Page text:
What to Know About Autism and Adoption for World Autism Month
Every April, the autism community comes together to celebrate World Autism Month. If you’re considering adopting a child with autism, or you’re interested in learning more about what you can do to get involved in the community, find out more about how you can spread awareness here.
What is Autism?Autism spectrum disorder (ASD) refers to a broad category of developmental disorders that impact a person’s brain development. Typically, those who have been diagnosed with autism face challenges with social interaction, trouble expressing needs and wants, and repetitive behaviors. Signs of autism usually appear in early childhood; however, it is possible for individuals with high‐functioning autism to not be diagnosed until later in life. According to the CDC, about 1 in 59 children are diagnosed with a form of autism spectrum disorder, and boys are four times more likely to be diagnosed with ASD then girls. Autism also occurs in all ethnic and socioeconomic groups. Research also suggests that a child is more likely to be diagnosed with autism if it runs in their family.
The Facts About Adopting a Child with AutismYes, adopting is a beautiful experience — and adopting a child with special needs can be more than rewarding. But the experience can be more challenging than you would have initially anticipated if you’re not ready for everything that comes with adopting a child with autism. If you’re considering adopting a child with special needs, here are some important facts that you should know.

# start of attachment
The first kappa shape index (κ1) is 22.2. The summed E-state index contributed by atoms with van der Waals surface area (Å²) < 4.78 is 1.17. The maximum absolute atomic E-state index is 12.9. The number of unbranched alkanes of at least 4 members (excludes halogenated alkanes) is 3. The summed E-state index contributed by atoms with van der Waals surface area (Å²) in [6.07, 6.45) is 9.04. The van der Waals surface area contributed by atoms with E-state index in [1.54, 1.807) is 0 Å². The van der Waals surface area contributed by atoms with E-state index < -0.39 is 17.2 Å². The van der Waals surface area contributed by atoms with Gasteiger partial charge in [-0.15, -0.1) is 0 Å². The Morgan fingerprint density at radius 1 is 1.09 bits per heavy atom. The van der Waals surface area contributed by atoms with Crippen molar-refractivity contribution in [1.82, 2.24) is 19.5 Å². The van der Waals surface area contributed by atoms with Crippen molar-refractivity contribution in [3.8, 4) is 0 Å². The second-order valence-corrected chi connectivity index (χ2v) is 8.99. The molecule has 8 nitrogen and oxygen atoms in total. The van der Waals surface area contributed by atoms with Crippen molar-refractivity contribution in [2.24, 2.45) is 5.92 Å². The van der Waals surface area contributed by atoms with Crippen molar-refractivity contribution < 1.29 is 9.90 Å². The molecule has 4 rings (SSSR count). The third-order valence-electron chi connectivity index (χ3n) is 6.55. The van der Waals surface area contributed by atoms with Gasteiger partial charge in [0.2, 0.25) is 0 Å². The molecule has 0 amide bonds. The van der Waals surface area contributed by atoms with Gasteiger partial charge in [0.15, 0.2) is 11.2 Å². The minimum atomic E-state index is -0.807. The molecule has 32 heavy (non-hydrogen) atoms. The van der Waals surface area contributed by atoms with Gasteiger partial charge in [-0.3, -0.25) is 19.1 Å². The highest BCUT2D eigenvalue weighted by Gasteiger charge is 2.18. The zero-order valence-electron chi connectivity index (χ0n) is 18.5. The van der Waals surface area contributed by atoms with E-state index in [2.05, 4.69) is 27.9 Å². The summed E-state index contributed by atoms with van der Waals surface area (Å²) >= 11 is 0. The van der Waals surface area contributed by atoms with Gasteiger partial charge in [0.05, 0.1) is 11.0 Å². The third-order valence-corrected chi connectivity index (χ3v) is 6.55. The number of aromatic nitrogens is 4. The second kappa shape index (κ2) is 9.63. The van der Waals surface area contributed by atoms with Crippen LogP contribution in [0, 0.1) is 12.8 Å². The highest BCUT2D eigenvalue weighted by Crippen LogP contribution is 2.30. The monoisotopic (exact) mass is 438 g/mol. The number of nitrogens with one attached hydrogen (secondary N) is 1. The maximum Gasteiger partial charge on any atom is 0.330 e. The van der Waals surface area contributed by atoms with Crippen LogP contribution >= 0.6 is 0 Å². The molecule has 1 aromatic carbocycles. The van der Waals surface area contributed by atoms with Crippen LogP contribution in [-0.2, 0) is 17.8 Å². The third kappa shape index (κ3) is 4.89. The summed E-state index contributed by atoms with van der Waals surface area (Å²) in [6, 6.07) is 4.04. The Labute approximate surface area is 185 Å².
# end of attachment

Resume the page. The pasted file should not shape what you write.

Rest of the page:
- Children with autism are more likely to be in foster care: Because of the challenging behaviors that often come with autism, many families look to foster care as a temporary solution. In some cases, children that have been diagnosed with autism are also struggling with the effects of an abusive and neglectful home.
- A child can’t “outgrow” autism: Although there is no cure for ASD, studies have shown that an early diagnosis and ongoing treatment can show significant improvement over the course of an individual’s life. Treatment such as Applied Behavior Analysis (ABA) and speech therapy can help tremendously. The type of treatment that is right for your family will depend on your child’s needs.
- You may need to rely on your support system: It takes a village to raise a child, and raising a child with special needs won’t always be easy. It’s important to establish a strong network of support as you’re raising a child with autism. There are special needs groups and forums where you can meet other adoptive parents who have the same needs as your child. You could even potentially help other adoptive parents who are facing similar issues and are looking for advice.
- There will be ups and downs: The reality of autism is that it can take many different faces. Every child’s autism is unique, and there can be a huge difference between adopting a child with high‐functioning autism and adopting a child with low‐functioning autism. When you get to know one person with autism, you can’t assume that will be the personality of every child with autism that you meet, so keep that in mind when you’re doing your research about life on the autism spectrum.
- Children with autism are just like every other child: A special needs adoption will come with its own challenges and rewards, but in many ways it’s still similar to adopting any other child. As with every type of adoption, you should be prepared to do plenty of research about how to best meet their needs.